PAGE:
Melissa Kaplan's
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Last updated January 1, 2014

Did you hear the one about...?

©1994 Melissa Kaplan, News from the North Bay, 1(1):15


Years ago I found a reference to snakes' ability to hear, but, failing to write it down, could never locate it again. Seigel and Collins, in their Snakes: Ecology and Behavior, were not enormously enlightening: "Although there is meager behavioral evidence for hearing of airborne sounds, there is physiological evidence from several species in six families. In addition, attachment of the quadrate to the inner ear suggests that vibrational stimuli could be transmitted by the jaw. However, vibrational cues could just as likely be detected by tangoreceptors on the venter of the snake" (New York: McGraw-Hill, Inc. p. 121, 1993), which most of us already know ('hearing' by feeling vibrations transmitted up from the ground into the belly muscles).

I was pleased to see a short note about snake hearing ability in this month's The Vivarium (6[3]:24-25). In the "Ask the Experts" column, Winston Card responds to a snake hearing question by explaining that, while snakes lack external and middle ear structures (including the tympanum, or ear drum), they do have inner ear structures which have been shown experimentally to receive airborne sound waves.

Thus, like many other animals, snakes have two ways of detecting sounds: earthborne and airborne. The earthborne vibrations are passed through the belly muscles to special receptors along the spine and thus transmitted to the brain. Airborne sounds are transmitted to the lung from the skin receptors to the eighth cranial nerve and inner ear.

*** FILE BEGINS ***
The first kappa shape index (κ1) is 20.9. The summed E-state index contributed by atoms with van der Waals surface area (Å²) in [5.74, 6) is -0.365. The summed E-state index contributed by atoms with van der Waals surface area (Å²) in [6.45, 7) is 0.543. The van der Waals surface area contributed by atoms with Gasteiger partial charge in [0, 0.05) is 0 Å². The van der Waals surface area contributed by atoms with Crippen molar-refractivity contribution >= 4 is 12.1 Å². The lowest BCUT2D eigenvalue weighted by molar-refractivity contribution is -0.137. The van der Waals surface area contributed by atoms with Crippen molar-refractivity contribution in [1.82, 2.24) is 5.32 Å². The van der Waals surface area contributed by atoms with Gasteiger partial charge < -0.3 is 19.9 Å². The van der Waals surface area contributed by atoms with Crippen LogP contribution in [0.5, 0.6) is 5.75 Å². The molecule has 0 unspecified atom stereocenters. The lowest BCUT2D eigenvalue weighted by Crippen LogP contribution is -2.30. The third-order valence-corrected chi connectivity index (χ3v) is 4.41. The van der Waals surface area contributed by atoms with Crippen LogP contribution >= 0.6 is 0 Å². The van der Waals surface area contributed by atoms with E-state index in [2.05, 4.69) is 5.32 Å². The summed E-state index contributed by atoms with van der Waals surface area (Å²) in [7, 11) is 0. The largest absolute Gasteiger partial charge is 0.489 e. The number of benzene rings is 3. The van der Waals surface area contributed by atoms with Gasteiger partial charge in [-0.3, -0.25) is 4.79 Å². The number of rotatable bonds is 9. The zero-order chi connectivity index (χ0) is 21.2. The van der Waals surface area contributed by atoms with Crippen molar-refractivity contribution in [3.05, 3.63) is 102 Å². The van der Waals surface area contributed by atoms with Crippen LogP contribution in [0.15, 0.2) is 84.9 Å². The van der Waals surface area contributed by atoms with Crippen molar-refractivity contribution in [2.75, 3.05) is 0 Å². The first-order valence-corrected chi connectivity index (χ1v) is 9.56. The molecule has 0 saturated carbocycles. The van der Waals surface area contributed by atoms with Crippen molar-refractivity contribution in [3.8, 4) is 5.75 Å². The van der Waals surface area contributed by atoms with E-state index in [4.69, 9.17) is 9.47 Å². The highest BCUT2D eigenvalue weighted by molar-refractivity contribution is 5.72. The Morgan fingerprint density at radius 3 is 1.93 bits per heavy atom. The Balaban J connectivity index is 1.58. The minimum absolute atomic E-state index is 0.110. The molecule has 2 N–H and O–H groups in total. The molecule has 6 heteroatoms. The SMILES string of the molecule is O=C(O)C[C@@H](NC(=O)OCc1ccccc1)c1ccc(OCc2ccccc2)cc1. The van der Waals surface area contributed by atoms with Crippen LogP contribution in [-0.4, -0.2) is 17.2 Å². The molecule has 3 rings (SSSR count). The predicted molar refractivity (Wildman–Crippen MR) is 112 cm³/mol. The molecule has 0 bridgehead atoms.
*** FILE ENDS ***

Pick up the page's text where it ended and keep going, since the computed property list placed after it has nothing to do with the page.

Most snakes can hear a person speaking in a normal tone of voice in a quiet room at a distance of about 10 feet (3 m). Two of my snakes have always responded to my calling their names; it's nice to know I wasn't imagining it!

Update 1999
In February 1999 I received a note from Jamey, a visitor to my site, telling me about another website he found on snake hearing. The article, Shhh! The Snake Can Hear You, goes into more detail on the mechanics of how snakes hear.

Update 2010
In June 2010, Laura pointed me towards this journal article:

Snake bioacoustics: toward a richer understanding of the behavioral ecology of snakes.
Q Rev Biol. 2003 Sep;78(3):303-25.
Young BA. Department of Biology, Lafayette College Easton, Pennsylvania 18042, USA.

Snakes are frequently described in both popular and technical literature as either deaf or able to perceive only groundborne vibrations. Physiological studies have shown that snakes are actually most sensitive to airborne vibrations. Snakes are able to detect both airborne and groundborne vibrations using their body surface (termed somatic hearing) as well as from their inner ears. The central auditory pathways for these two modes of "hearing" remain unknown. Recent experimental evidence has shown that snakes can respond behaviorally to both airborne and groundborne vibrations. The ability of snakes to contextualize the sounds and respond with consistent predatory or defensive behaviors suggests that auditory stimuli may play a larger role in the behavioral ecology of snakes than was previously realized. Snakes produce sounds in a variety of ways, and there appear to be multiple acoustic Batesian mimicry complexes among snakes. Analyses of the proclivity for sound production and the acoustics of the sounds produced within a habitat or phylogeny specific context may provide insights into the behavioral ecology of snakes. The relatively low information content in the sounds produced by snakes suggests that these sounds are not suitable for intraspecific communication. Nevertheless, given the diversity of habitats in which snakes are found, and their dual auditory pathways, some form of intraspecific acoustic communication may exist in some species. PMID: 14528622

That reminded me that I had another link to more research by Bruce Young, including this article: Auditory Atavism and Integrated Pathways for Hearing in Snakes (PDF)


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Auditory Atavism and Integrated Pathways for Hearing in Snakes (PDF)

More research by Bruce Young on snake hearing

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